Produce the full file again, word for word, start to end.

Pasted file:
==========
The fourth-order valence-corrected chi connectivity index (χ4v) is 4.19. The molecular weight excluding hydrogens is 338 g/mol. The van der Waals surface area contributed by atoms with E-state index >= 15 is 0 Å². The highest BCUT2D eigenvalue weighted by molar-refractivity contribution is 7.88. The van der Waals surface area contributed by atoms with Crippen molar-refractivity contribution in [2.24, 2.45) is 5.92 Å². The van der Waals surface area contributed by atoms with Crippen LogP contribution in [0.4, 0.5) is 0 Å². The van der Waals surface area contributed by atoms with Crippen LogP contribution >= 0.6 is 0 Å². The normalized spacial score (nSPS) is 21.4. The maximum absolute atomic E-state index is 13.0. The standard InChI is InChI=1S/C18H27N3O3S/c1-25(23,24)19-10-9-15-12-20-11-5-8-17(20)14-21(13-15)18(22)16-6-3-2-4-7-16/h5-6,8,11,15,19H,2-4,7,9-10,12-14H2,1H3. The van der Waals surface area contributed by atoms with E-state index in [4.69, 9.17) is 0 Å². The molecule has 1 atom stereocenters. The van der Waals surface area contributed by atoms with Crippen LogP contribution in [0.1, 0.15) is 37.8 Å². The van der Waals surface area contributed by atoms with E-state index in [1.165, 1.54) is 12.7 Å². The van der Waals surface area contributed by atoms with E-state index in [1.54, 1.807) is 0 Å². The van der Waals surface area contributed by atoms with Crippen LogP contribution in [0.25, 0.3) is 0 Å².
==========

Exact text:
The fourth-order valence-corrected chi connectivity index (χ4v) is 4.19. The molecular weight excluding hydrogens is 338 g/mol. The van der Waals surface area contributed by atoms with E-state index >= 15 is 0 Å². The highest BCUT2D eigenvalue weighted by molar-refractivity contribution is 7.88. The van der Waals surface area contributed by atoms with Crippen molar-refractivity contribution in [2.24, 2.45) is 5.92 Å². The van der Waals surface area contributed by atoms with Crippen LogP contribution in [0.4, 0.5) is 0 Å². The van der Waals surface area contributed by atoms with Crippen LogP contribution >= 0.6 is 0 Å². The normalized spacial score (nSPS) is 21.4. The maximum absolute atomic E-state index is 13.0. The standard InChI is InChI=1S/C18H27N3O3S/c1-25(23,24)19-10-9-15-12-20-11-5-8-17(20)14-21(13-15)18(22)16-6-3-2-4-7-16/h5-6,8,11,15,19H,2-4,7,9-10,12-14H2,1H3. The van der Waals surface area contributed by atoms with E-state index in [4.69, 9.17) is 0 Å². The molecule has 1 atom stereocenters. The van der Waals surface area contributed by atoms with Crippen LogP contribution in [0.1, 0.15) is 37.8 Å². The van der Waals surface area contributed by atoms with E-state index in [1.165, 1.54) is 12.7 Å². The van der Waals surface area contributed by atoms with E-state index in [1.54, 1.807) is 0 Å². The van der Waals surface area contributed by atoms with Crippen LogP contribution in [0.25, 0.3) is 0 Å².